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Industrial Design Schools

Industrial Design Schools


When looking for an educational institution targeted at a specific profession, it helps to understand the components of the job.  You may find elements of the work that are obscured by the overall role and those in turn may result in surprising education requirements.


The Industrial Designers of America (IDSA) provide a detailed explanation of their trade on their website.  Paraphrasing that description, industrial design "...Is creating and developing concepts and specifications that optimize the function, value and appearance of products and systems for the mutual benefit of both user and manufacturer."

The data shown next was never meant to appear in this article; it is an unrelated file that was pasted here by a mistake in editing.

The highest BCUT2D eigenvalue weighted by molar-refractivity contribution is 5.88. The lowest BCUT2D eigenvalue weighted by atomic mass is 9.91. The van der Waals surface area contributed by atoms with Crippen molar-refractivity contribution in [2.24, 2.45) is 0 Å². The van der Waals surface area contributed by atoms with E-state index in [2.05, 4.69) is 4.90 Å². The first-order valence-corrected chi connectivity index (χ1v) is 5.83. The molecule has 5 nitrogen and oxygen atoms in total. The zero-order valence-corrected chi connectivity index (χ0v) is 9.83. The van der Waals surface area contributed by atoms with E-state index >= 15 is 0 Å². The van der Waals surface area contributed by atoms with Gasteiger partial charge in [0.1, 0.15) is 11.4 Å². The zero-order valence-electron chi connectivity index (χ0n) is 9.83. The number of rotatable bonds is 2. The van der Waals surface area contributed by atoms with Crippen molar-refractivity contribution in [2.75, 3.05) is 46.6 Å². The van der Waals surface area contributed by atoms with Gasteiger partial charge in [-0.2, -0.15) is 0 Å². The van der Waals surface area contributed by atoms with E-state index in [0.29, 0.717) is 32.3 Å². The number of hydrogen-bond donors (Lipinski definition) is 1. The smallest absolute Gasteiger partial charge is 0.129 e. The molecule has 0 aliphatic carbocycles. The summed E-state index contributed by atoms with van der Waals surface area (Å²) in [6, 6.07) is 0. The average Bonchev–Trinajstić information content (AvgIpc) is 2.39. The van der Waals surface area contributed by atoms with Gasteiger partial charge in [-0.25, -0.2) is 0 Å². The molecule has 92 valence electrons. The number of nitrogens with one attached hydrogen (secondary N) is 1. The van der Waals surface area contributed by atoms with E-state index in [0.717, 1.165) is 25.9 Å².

Because the work involved manufactured products of all types, an industrial designer may find himself working with other company specialists from fields such as marketing, engineering, manufacturing and, of course, management.  It is the industrial designer's job to synthesize the requirements of these disparate interests into a coherent design, leading to a product. 


The industrial designer's job is to prioritize the function of the product with regard to the end user.  "This contribution requires specialized understanding of visual, tactile, safety and convenience criteria, with concern for the user. Education and experience in anticipating psychological, physiological and sociological factors that influence and are perceived by the user are essential industrial design resources."
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